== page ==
Watch Out for These 7 Cash Flow Mistakes
Effective cash flow management is key to your business’s long-term success – helping you ensure that you have the funds on hand to cover day-to-day needs, pay for new expenses, or invest in your business.
Even if your company is doing well, a slowdown in cash flow can threaten your ability to meet financial commitments and take advantage of critical and profitable opportunities. To maintain control of your cash flow, avoid these seven common mistakes:
- Not Creating a Realistic Revenue Forecast
Be proactive about regularly creating and updating cash flow forecasts even before you experience a cash disruption. To ensure that you have a comfortable level of funds to operate, you must first estimate expected revenue on a weekly or monthly basis based on past performances, sales cycles, economic conditions, and other factors unique to your business. Try to avoid overly optimistic projections by basing your forecast on historical data while also taking into account seasonal cycles.
- Not Invoicing Quickly or Regularly
An efficient invoicing process is key, but sometimes invoicing becomes secondary to selling and completing work. This can negatively impact your cash flow and prevent you from meeting financial obligations on time. Not billing customers quickly and on a consistent billing schedule makes them more likely to overlook or delay payment. Consider billing for a down payment upfront, and always bill promptly once the project is complete.
- Not Securing Prompt Payments
Making it difficult for your clients to submit payments will inevitably slow down the process. It’s important to accommodate them by accepting multiple forms of payment – like cash, checks, credit or debit cards, and ACH transactions. Charging and enforcing penalties or fees for late payments are also effective tactics, as are discounts for paying early. Be sure to ask new customers what information they require on your invoices and how they prefer to receive them. The easier you can make the payments process, the sooner customers will be able to pay you, which can help improve your cash position.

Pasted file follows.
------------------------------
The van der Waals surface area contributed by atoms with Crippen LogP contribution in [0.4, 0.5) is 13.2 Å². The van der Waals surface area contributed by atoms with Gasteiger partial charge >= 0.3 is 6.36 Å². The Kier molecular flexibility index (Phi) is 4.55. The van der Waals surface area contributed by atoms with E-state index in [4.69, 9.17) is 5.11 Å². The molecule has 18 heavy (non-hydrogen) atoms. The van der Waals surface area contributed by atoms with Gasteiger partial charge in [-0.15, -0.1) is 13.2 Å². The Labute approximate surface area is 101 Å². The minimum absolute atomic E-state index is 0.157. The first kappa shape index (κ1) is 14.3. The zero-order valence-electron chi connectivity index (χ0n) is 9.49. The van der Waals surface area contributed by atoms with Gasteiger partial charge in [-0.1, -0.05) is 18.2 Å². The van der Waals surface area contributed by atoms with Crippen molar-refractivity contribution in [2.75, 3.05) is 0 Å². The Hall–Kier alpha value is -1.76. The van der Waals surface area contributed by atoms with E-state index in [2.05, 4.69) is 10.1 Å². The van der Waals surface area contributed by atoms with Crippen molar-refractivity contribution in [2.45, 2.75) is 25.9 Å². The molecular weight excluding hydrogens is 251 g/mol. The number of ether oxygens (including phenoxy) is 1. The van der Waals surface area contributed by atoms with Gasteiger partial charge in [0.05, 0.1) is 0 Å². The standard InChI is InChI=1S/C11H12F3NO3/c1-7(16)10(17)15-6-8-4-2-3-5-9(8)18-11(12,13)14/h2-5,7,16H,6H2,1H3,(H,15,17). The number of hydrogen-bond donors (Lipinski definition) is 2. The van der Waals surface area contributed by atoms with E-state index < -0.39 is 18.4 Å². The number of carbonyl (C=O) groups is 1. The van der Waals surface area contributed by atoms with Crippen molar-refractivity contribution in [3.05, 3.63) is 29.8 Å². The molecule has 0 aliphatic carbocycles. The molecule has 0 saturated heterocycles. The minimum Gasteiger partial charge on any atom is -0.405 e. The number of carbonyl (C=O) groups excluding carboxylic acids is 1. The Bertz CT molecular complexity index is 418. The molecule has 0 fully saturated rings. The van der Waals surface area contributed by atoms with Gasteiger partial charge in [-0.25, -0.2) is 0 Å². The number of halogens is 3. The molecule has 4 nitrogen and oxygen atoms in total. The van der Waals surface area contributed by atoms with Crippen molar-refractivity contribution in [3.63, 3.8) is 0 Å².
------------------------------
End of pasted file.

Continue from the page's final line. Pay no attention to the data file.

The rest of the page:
- Not Budgeting for Cash Flow Considerations
Even if you have a clear picture of your expected revenues and expenses and are quickly invoicing and collecting customer payments, you could still run into hiccups if your business doesn’t have a cash flow budget. Careful planning and regular cash flow analysis are important. Track day-to-day transactions with a cash flow statement to identify patterns. Track how much revenue is flowing into your business and how much money is flowing out of your business during a set period.
- Not Pacing Growth
When your business is doing well and you encounter increased demand for your products or services or see new opportunities on the horizon, you may want to invest in more space, staff, equipment, or inventory. These initiatives can lead to increased revenue, but in the near term, they can also lead to cash shortages that can severely impact your day-to-day operations. Careful planning is required to manage your cash outflows and achieve sustainable growth, rather than forced growth.
- Not Scrutinizing Small Recurring Costs
These days, more and more products and services are billed on a monthly subscription model. Individually, these charges may be small and easy to overlook when budgeting and forecasting, but they can add up and constrain your cash flow. Every quarter, commit to going through your account statements line by line and making sure that all recurring charges are accounted for in your planning and continuing to deliver value to your business.
- Not Having an Adequate Cash Cushion
Every business owner will face unexpected expenses at some point. Slower-than-normal sales cycles will affect most industries, and equipment will break down when you least expect it. Prepare for these inevitabilities by ensuring that you have a cash reserve – savings that are equivalent to at least three months of operating expenses – that can get your company through cash flow disruptions. A term loan or line of credit is also an attractive option for many businesses, but be sure to apply for one in advance, not when you’re already in a cash crunch.
Better Banking. Better Decisions.
As you strategize for the future, reach out to your financial institution for support.